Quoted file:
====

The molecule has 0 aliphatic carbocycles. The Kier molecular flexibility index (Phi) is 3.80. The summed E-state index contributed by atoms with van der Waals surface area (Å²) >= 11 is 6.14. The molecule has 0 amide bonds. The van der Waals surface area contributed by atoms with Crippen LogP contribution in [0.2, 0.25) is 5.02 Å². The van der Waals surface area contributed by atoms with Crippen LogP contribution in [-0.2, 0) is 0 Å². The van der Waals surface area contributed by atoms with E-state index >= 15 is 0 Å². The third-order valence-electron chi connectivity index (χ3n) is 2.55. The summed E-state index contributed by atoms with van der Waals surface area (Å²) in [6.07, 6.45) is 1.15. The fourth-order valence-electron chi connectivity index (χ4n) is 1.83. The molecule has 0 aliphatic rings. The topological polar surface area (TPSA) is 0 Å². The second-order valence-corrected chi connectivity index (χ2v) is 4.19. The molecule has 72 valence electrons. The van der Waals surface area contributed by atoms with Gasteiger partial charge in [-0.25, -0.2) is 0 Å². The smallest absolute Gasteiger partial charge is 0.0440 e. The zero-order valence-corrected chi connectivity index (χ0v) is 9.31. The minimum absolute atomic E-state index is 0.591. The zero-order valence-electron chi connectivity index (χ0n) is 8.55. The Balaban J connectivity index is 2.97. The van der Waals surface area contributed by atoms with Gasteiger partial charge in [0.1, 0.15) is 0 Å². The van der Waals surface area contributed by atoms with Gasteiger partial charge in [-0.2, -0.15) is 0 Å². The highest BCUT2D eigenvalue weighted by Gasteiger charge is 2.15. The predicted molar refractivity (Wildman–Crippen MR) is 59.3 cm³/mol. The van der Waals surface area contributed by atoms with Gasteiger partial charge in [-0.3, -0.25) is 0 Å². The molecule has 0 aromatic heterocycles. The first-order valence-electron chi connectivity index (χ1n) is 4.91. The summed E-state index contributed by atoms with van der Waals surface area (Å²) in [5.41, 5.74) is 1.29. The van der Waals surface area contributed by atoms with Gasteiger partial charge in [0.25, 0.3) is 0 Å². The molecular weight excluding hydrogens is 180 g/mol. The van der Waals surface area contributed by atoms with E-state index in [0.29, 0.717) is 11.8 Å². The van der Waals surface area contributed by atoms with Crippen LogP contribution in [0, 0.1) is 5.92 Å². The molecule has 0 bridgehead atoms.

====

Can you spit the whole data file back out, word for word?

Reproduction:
The molecule has 0 aliphatic carbocycles. The Kier molecular flexibility index (Phi) is 3.80. The summed E-state index contributed by atoms with van der Waals surface area (Å²) >= 11 is 6.14. The molecule has 0 amide bonds. The van der Waals surface area contributed by atoms with Crippen LogP contribution in [0.2, 0.25) is 5.02 Å². The van der Waals surface area contributed by atoms with Crippen LogP contribution in [-0.2, 0) is 0 Å². The van der Waals surface area contributed by atoms with E-state index >= 15 is 0 Å². The third-order valence-electron chi connectivity index (χ3n) is 2.55. The summed E-state index contributed by atoms with van der Waals surface area (Å²) in [6.07, 6.45) is 1.15. The fourth-order valence-electron chi connectivity index (χ4n) is 1.83. The molecule has 0 aliphatic rings. The topological polar surface area (TPSA) is 0 Å². The second-order valence-corrected chi connectivity index (χ2v) is 4.19. The molecule has 72 valence electrons. The van der Waals surface area contributed by atoms with Gasteiger partial charge in [-0.25, -0.2) is 0 Å². The smallest absolute Gasteiger partial charge is 0.0440 e. The zero-order valence-corrected chi connectivity index (χ0v) is 9.31. The minimum absolute atomic E-state index is 0.591. The zero-order valence-electron chi connectivity index (χ0n) is 8.55. The Balaban J connectivity index is 2.97. The van der Waals surface area contributed by atoms with Gasteiger partial charge in [0.1, 0.15) is 0 Å². The van der Waals surface area contributed by atoms with Gasteiger partial charge in [-0.2, -0.15) is 0 Å². The highest BCUT2D eigenvalue weighted by Gasteiger charge is 2.15. The predicted molar refractivity (Wildman–Crippen MR) is 59.3 cm³/mol. The van der Waals surface area contributed by atoms with Gasteiger partial charge in [-0.3, -0.25) is 0 Å². The molecule has 0 aromatic heterocycles. The first-order valence-electron chi connectivity index (χ1n) is 4.91. The summed E-state index contributed by atoms with van der Waals surface area (Å²) in [5.41, 5.74) is 1.29. The van der Waals surface area contributed by atoms with Gasteiger partial charge in [0.25, 0.3) is 0 Å². The molecular weight excluding hydrogens is 180 g/mol. The van der Waals surface area contributed by atoms with E-state index in [0.29, 0.717) is 11.8 Å². The van der Waals surface area contributed by atoms with Crippen LogP contribution in [0, 0.1) is 5.92 Å². The molecule has 0 bridgehead atoms.